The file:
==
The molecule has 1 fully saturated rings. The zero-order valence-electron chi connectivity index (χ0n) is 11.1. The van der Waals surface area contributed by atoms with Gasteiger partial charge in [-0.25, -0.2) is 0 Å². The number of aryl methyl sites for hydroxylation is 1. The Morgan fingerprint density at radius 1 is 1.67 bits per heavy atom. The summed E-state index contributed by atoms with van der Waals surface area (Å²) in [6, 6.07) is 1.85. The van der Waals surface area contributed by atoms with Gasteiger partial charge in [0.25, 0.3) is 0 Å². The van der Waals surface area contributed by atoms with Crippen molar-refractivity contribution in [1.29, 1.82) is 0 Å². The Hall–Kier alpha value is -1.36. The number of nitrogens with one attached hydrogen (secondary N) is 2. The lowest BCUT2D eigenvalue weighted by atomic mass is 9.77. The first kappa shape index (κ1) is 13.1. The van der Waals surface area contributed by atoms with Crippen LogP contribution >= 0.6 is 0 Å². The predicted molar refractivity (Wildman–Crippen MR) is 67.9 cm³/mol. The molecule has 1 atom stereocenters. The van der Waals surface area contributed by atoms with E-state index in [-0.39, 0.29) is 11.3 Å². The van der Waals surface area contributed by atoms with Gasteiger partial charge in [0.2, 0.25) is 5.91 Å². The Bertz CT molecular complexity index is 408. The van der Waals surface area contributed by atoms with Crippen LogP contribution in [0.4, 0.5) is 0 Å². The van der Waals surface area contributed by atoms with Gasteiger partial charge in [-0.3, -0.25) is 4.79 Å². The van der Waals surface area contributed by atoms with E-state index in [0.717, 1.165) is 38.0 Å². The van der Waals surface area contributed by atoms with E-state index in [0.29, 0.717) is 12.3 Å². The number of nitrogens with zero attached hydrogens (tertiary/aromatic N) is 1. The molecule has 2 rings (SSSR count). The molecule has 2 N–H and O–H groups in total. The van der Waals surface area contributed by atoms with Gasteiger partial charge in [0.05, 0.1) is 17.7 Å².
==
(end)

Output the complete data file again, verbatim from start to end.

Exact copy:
The molecule has 1 fully saturated rings. The zero-order valence-electron chi connectivity index (χ0n) is 11.1. The van der Waals surface area contributed by atoms with Gasteiger partial charge in [-0.25, -0.2) is 0 Å². The number of aryl methyl sites for hydroxylation is 1. The Morgan fingerprint density at radius 1 is 1.67 bits per heavy atom. The summed E-state index contributed by atoms with van der Waals surface area (Å²) in [6, 6.07) is 1.85. The van der Waals surface area contributed by atoms with Gasteiger partial charge in [0.25, 0.3) is 0 Å². The van der Waals surface area contributed by atoms with Crippen molar-refractivity contribution in [1.29, 1.82) is 0 Å². The Hall–Kier alpha value is -1.36. The number of nitrogens with one attached hydrogen (secondary N) is 2. The lowest BCUT2D eigenvalue weighted by atomic mass is 9.77. The first kappa shape index (κ1) is 13.1. The van der Waals surface area contributed by atoms with Crippen LogP contribution >= 0.6 is 0 Å². The predicted molar refractivity (Wildman–Crippen MR) is 67.9 cm³/mol. The molecule has 1 atom stereocenters. The van der Waals surface area contributed by atoms with E-state index in [-0.39, 0.29) is 11.3 Å². The van der Waals surface area contributed by atoms with Gasteiger partial charge in [0.2, 0.25) is 5.91 Å². The Bertz CT molecular complexity index is 408. The van der Waals surface area contributed by atoms with Crippen LogP contribution in [0.4, 0.5) is 0 Å². The van der Waals surface area contributed by atoms with Gasteiger partial charge in [-0.3, -0.25) is 4.79 Å². The van der Waals surface area contributed by atoms with E-state index in [0.717, 1.165) is 38.0 Å². The van der Waals surface area contributed by atoms with E-state index in [0.29, 0.717) is 12.3 Å². The number of nitrogens with zero attached hydrogens (tertiary/aromatic N) is 1. The molecule has 2 rings (SSSR count). The molecule has 2 N–H and O–H groups in total. The van der Waals surface area contributed by atoms with Gasteiger partial charge in [0.05, 0.1) is 17.7 Å².